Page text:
At the end of year the East Midlands and Nottingham did really well with 8-10% average increases year on year versus long term averages of 7% increase. Prices though are not that much higher than 10 years ago – 8-10%.
The City of Nottingham is still suffering low performance, mainly due to oversupply of city centre flats which are selling well below their original price and just a 4% increase ‘on average’.
UK HPI sold data – October 16
Expectations are for lower property price growth this year – hardly changing in the East Midlands but what really happens remains to be seen though. Little growth is predicted over next five years mainly due to property prices now moving more in line with wages which they have been outperforming since the millennium.
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Anyone holding property with cash needs to be aware that their home may well not be keeping up with cost of living increases, which on average are around 3% each year.
Source: Knight Frank
What’s happening to Rents?
Rents are performing better and are expected to grow by around 12% or more over the coming years so tenants should get a property sooner rather than later. That’s true especially this year due to the increase in costs landlords are suffering.
Average rents in Nottingham
Source: Belvoir Lettings
With the NAEA predicting rents being around 10% higher by 2025 than they are now – in line with wage growth -affordability is not expected to worsen for tenants.
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Local market review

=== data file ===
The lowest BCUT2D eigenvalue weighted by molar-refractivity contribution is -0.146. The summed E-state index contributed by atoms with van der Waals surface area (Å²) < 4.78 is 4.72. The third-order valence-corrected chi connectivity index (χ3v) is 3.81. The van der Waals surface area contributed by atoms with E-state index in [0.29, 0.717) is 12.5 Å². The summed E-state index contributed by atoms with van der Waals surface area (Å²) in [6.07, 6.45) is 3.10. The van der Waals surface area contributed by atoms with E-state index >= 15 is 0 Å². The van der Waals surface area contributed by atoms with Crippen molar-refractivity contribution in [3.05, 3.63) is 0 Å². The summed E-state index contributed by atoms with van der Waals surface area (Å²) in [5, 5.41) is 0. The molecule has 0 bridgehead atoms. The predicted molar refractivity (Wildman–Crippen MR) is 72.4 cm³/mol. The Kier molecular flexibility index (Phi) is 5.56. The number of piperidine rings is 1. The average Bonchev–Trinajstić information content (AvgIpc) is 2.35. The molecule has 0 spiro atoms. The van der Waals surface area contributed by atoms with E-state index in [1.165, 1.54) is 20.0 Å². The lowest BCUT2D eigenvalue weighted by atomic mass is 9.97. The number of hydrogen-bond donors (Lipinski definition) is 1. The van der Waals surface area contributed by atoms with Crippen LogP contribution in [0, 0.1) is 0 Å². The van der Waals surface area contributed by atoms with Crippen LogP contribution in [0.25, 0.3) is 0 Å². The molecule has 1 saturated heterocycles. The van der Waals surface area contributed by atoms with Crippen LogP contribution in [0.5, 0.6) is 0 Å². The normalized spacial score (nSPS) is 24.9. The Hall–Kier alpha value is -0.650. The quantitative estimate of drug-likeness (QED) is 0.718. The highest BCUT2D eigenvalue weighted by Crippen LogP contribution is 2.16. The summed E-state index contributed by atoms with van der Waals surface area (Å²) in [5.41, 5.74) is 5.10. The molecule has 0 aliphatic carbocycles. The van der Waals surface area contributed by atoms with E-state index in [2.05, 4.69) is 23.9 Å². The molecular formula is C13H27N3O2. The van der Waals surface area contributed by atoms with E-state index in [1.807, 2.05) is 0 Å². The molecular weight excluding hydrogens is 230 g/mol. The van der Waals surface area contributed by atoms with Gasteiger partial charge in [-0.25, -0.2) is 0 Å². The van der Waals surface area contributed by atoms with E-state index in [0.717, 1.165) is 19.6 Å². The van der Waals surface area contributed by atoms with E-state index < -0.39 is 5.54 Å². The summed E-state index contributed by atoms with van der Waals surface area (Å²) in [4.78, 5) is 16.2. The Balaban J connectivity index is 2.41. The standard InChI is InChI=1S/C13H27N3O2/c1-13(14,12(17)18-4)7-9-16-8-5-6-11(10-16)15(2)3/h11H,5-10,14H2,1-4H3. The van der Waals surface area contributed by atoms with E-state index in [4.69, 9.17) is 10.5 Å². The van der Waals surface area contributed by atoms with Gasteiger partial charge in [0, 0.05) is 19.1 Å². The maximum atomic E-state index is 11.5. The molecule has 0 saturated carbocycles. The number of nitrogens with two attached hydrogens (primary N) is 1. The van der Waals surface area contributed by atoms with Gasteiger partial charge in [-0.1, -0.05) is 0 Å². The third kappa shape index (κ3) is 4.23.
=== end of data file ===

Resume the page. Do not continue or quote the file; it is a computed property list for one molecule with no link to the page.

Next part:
Mark Philpot from Robert Ellis reported an earlier slowdown for both buying and selling in December compared to the last few years. However, so far in January, there’s a good number of people thinking about selling with lots of viewings and sales being agreed. There are likely to be some price increases at the lower end of the market, and in particular the middle range, with people looking to move up the ladder. This sector has already seen increases over the last couple of years, mainly due to a lack of stock. At the higher end of the market there probably won’t be any real increases this year due to less demand for larger properties and more available stock.
Buy to let investors purchased few additional properties to let out after Spring last year and with tenants remaining in the same property for longer, this is causing a lack of stock meaning rents have already increased by around 10% having been flat as a pancake over recent years following large falls in 2009.
Overall, early signs indicate 2017 looks promising albeit it could be a tougher year than recent ones with buyers and sellers being unsure about wanting to move or not.
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